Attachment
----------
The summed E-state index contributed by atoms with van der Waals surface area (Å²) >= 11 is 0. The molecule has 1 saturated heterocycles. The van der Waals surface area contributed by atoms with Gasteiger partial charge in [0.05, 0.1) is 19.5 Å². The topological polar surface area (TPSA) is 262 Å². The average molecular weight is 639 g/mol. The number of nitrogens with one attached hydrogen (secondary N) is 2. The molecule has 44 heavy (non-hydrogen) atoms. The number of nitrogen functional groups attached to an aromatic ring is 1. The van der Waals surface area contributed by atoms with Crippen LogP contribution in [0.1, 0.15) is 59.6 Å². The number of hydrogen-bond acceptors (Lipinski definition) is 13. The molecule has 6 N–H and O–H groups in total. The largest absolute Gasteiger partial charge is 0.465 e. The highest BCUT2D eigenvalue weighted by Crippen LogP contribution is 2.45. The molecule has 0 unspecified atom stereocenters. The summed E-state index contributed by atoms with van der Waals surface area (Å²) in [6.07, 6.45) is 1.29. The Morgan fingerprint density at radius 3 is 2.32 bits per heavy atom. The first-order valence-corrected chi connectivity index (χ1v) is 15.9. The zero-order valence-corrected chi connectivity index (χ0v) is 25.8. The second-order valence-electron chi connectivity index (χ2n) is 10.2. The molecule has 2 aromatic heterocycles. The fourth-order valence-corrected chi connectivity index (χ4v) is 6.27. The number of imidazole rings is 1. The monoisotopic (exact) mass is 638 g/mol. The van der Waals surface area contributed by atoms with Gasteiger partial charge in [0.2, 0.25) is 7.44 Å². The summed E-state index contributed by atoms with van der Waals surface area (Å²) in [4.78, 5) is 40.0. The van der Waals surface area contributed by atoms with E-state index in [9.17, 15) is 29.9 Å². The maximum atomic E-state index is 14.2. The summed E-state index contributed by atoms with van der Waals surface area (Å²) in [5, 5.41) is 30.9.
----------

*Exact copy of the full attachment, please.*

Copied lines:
The summed E-state index contributed by atoms with van der Waals surface area (Å²) >= 11 is 0. The molecule has 1 saturated heterocycles. The van der Waals surface area contributed by atoms with Gasteiger partial charge in [0.05, 0.1) is 19.5 Å². The topological polar surface area (TPSA) is 262 Å². The average molecular weight is 639 g/mol. The number of nitrogens with one attached hydrogen (secondary N) is 2. The molecule has 44 heavy (non-hydrogen) atoms. The number of nitrogen functional groups attached to an aromatic ring is 1. The van der Waals surface area contributed by atoms with Crippen LogP contribution in [0.1, 0.15) is 59.6 Å². The number of hydrogen-bond acceptors (Lipinski definition) is 13. The molecule has 6 N–H and O–H groups in total. The largest absolute Gasteiger partial charge is 0.465 e. The highest BCUT2D eigenvalue weighted by Crippen LogP contribution is 2.45. The molecule has 0 unspecified atom stereocenters. The summed E-state index contributed by atoms with van der Waals surface area (Å²) in [6.07, 6.45) is 1.29. The Morgan fingerprint density at radius 3 is 2.32 bits per heavy atom. The first-order valence-corrected chi connectivity index (χ1v) is 15.9. The zero-order valence-corrected chi connectivity index (χ0v) is 25.8. The second-order valence-electron chi connectivity index (χ2n) is 10.2. The molecule has 2 aromatic heterocycles. The fourth-order valence-corrected chi connectivity index (χ4v) is 6.27. The number of imidazole rings is 1. The monoisotopic (exact) mass is 638 g/mol. The van der Waals surface area contributed by atoms with Gasteiger partial charge in [0.2, 0.25) is 7.44 Å². The summed E-state index contributed by atoms with van der Waals surface area (Å²) in [4.78, 5) is 40.0. The van der Waals surface area contributed by atoms with E-state index in [9.17, 15) is 29.9 Å². The maximum atomic E-state index is 14.2. The summed E-state index contributed by atoms with van der Waals surface area (Å²) in [5, 5.41) is 30.9.